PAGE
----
Thanks to all who responded.
Charles Espenlaub wrote:
> The Architect is responsible for determining required rating for
> assemblies, etc. However, you also need to be involved. Type II is
> non-combustible, so wood as a structural element is not allowed (I am
> not 100% sure about heavy timber though). Eventhough the Architect
> chooses fire ratings, his choices will affect your design. If you've
> masonry walls, you may need 2,3 or 4-hour rated block. If this is the
> case, you need to call for this on the structural drawings, otherwise
> the contractor will probably miss it. The higher the rating, the higher
> percent solid the block needs to be. Also be ware; the average
> thickness requirements for a given rating vary for UL, SBC, and NCMA TEK
> notes. UL is the most restrictive, and their requirements need to met
> if the Architect is using the cmu in an UL assembly.
> If you are using steel, most likely the architect will protect the steel
> with spray on fire proofing, or encasement in gypsum sheathing. Here
> you need to know what UL assembly he is using, as they often require
> minimum sizes (read generally minimum weight per foot). So even though
> you may only need a W8x10 for that little span, to meet the assembly
> requirements, you may have to use a W8x18, or larger.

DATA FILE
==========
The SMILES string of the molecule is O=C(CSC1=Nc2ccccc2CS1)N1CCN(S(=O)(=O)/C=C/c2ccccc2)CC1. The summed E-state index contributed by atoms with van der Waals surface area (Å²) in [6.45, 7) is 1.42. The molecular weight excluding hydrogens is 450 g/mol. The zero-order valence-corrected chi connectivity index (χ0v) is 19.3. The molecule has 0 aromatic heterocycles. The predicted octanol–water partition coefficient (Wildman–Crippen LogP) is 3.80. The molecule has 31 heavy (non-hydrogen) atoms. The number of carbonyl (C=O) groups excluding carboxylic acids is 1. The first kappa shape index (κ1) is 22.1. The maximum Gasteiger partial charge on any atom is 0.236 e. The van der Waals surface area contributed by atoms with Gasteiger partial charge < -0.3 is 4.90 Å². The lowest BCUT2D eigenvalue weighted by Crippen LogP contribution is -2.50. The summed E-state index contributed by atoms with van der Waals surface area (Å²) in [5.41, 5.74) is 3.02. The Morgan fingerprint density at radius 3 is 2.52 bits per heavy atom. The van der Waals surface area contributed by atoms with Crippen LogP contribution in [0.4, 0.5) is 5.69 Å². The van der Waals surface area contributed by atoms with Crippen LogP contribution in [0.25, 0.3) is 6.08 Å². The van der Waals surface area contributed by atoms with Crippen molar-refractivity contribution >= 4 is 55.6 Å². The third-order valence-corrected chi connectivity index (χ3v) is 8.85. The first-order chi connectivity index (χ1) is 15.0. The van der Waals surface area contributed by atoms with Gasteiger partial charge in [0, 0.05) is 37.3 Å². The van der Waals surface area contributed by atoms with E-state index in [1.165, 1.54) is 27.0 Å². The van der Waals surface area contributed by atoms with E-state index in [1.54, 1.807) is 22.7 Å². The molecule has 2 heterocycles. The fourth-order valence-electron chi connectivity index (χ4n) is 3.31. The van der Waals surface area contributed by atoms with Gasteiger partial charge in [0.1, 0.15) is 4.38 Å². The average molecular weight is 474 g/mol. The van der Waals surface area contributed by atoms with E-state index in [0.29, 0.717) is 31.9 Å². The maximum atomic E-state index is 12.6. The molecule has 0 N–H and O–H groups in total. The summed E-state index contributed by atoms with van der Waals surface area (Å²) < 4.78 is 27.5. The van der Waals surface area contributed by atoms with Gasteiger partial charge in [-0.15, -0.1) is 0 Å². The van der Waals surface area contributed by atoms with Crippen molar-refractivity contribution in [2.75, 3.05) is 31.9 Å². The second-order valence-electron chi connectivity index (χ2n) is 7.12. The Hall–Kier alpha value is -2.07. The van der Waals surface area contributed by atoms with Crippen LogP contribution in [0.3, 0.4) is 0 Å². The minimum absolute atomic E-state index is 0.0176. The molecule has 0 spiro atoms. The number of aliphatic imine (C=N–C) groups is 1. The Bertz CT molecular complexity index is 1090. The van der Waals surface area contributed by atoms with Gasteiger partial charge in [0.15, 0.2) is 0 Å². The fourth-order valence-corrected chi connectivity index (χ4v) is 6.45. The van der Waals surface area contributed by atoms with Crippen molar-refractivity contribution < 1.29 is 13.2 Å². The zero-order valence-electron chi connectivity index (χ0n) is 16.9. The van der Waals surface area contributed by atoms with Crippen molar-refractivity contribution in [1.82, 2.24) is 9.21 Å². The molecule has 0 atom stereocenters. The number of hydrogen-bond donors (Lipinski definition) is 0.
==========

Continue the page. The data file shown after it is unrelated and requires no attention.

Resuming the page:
> With concrete, the required fire rating will drive the minimum thickness
> or size of members, as well as the minimum cover to the reinforcing.
> The minimum thickness, size, and/or cover will depend not only on the
> rating required, but also on the type of aggregate used.
> It is best to get with the Architect early in the project, and see what
> requirements affect you. At that point they are easy to design around.
> Later on it can cause you both problems (such as trying to fit the 10"
> concrete column where everyone had planed for an 8" column).
> Charles F. Espenlaub, III, P.E.
> Martin-Espenlaub Engineering
> -----Original Message-----
> From: Michael Zaitz [mailto:mzaitz(--nospam--at)hgbd.com]
> Sent: Monday, June 26, 2000 10:44 AM
> To: seaint(--nospam--at)seaint.org
> Subject: Fire Protection
> We have a building which is required to be Type II construction per the
> Building Code. This requires the structural members to have fire
> ratings from 2
> to 4 hours depending on the member. I have not done a building that
> Fire Protection at this level. My questions are:
> Who's responsibility is the Fire Protection? Ours, the Architect's or
> both of
> Are there any good references out there on this subject?
> I understand that there are prorated assemblies for fire rating. Is
> published by the Underwriter's Laboratory (UL)?